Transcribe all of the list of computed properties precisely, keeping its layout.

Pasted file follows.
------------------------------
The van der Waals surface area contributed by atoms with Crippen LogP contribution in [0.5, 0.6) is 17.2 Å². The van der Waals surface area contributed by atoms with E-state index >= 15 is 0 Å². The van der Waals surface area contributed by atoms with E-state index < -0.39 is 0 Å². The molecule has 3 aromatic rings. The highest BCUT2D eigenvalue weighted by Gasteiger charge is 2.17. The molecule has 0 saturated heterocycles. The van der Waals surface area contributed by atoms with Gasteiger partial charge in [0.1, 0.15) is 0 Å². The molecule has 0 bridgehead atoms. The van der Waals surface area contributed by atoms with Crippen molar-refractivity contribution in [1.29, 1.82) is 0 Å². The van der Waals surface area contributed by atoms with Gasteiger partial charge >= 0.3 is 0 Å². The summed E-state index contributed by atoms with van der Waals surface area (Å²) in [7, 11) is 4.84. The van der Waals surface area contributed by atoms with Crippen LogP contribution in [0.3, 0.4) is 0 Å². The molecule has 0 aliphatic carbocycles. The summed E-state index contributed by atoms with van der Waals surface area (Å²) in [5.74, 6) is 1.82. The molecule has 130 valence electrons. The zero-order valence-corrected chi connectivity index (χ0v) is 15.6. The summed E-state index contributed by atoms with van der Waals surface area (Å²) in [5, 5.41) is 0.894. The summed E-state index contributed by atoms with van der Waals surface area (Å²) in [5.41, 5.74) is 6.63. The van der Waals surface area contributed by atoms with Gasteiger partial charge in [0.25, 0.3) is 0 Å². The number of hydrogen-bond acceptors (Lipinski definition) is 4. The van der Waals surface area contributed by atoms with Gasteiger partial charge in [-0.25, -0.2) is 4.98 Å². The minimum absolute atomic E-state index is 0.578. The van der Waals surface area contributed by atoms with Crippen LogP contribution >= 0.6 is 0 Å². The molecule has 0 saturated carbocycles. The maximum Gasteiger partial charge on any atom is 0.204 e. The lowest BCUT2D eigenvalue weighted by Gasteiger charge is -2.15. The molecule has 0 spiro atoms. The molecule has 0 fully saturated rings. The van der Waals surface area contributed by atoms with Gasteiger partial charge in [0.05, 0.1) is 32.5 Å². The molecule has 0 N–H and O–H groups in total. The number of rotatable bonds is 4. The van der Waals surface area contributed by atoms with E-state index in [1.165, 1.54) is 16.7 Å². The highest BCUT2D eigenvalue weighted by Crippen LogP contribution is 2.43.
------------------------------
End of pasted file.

The van der Waals surface area contributed by atoms with Crippen LogP contribution in [0.5, 0.6) is 17.2 Å². The van der Waals surface area contributed by atoms with E-state index >= 15 is 0 Å². The van der Waals surface area contributed by atoms with E-state index < -0.39 is 0 Å². The molecule has 3 aromatic rings. The highest BCUT2D eigenvalue weighted by Gasteiger charge is 2.17. The molecule has 0 saturated heterocycles. The van der Waals surface area contributed by atoms with Gasteiger partial charge in [0.1, 0.15) is 0 Å². The molecule has 0 bridgehead atoms. The van der Waals surface area contributed by atoms with Crippen molar-refractivity contribution in [1.29, 1.82) is 0 Å². The van der Waals surface area contributed by atoms with Gasteiger partial charge >= 0.3 is 0 Å². The summed E-state index contributed by atoms with van der Waals surface area (Å²) in [7, 11) is 4.84. The van der Waals surface area contributed by atoms with Crippen LogP contribution in [0.3, 0.4) is 0 Å². The molecule has 0 aliphatic carbocycles. The summed E-state index contributed by atoms with van der Waals surface area (Å²) in [5.74, 6) is 1.82. The molecule has 130 valence electrons. The zero-order valence-corrected chi connectivity index (χ0v) is 15.6. The summed E-state index contributed by atoms with van der Waals surface area (Å²) in [5, 5.41) is 0.894. The summed E-state index contributed by atoms with van der Waals surface area (Å²) in [5.41, 5.74) is 6.63. The van der Waals surface area contributed by atoms with Gasteiger partial charge in [0.25, 0.3) is 0 Å². The number of hydrogen-bond acceptors (Lipinski definition) is 4. The van der Waals surface area contributed by atoms with Gasteiger partial charge in [-0.25, -0.2) is 4.98 Å². The minimum absolute atomic E-state index is 0.578. The van der Waals surface area contributed by atoms with Crippen LogP contribution >= 0.6 is 0 Å². The molecule has 0 saturated carbocycles. The maximum Gasteiger partial charge on any atom is 0.204 e. The lowest BCUT2D eigenvalue weighted by Gasteiger charge is -2.15. The molecule has 0 spiro atoms. The molecule has 0 fully saturated rings. The van der Waals surface area contributed by atoms with Gasteiger partial charge in [0.05, 0.1) is 32.5 Å². The molecule has 0 N–H and O–H groups in total. The number of rotatable bonds is 4. The van der Waals surface area contributed by atoms with E-state index in [1.165, 1.54) is 16.7 Å². The highest BCUT2D eigenvalue weighted by Crippen LogP contribution is 2.43.